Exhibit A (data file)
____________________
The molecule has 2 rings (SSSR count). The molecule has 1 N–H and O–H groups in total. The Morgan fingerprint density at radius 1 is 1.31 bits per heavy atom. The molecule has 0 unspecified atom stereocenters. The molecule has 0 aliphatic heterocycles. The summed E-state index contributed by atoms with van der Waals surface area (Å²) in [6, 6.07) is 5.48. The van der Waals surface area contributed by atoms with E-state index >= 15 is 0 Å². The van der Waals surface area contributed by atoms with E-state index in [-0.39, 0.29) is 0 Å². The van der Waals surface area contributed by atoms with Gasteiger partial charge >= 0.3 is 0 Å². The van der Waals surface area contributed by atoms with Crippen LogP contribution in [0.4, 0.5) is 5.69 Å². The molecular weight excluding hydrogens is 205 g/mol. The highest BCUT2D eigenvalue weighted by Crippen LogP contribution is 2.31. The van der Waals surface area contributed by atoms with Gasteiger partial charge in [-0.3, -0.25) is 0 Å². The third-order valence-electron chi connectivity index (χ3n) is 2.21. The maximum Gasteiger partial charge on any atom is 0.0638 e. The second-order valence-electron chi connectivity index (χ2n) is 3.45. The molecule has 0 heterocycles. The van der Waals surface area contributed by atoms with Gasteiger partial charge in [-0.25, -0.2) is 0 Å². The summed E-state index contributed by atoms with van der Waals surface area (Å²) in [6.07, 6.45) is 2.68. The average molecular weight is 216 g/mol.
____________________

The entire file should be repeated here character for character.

The molecule has 2 rings (SSSR count). The molecule has 1 N–H and O–H groups in total. The Morgan fingerprint density at radius 1 is 1.31 bits per heavy atom. The molecule has 0 unspecified atom stereocenters. The molecule has 0 aliphatic heterocycles. The summed E-state index contributed by atoms with van der Waals surface area (Å²) in [6, 6.07) is 5.48. The van der Waals surface area contributed by atoms with E-state index >= 15 is 0 Å². The van der Waals surface area contributed by atoms with E-state index in [-0.39, 0.29) is 0 Å². The van der Waals surface area contributed by atoms with Gasteiger partial charge >= 0.3 is 0 Å². The van der Waals surface area contributed by atoms with Crippen LogP contribution in [0.4, 0.5) is 5.69 Å². The molecular weight excluding hydrogens is 205 g/mol. The highest BCUT2D eigenvalue weighted by Crippen LogP contribution is 2.31. The van der Waals surface area contributed by atoms with Gasteiger partial charge in [-0.3, -0.25) is 0 Å². The third-order valence-electron chi connectivity index (χ3n) is 2.21. The maximum Gasteiger partial charge on any atom is 0.0638 e. The second-order valence-electron chi connectivity index (χ2n) is 3.45. The molecule has 0 heterocycles. The van der Waals surface area contributed by atoms with Gasteiger partial charge in [-0.25, -0.2) is 0 Å². The summed E-state index contributed by atoms with van der Waals surface area (Å²) in [6.07, 6.45) is 2.68. The average molecular weight is 216 g/mol.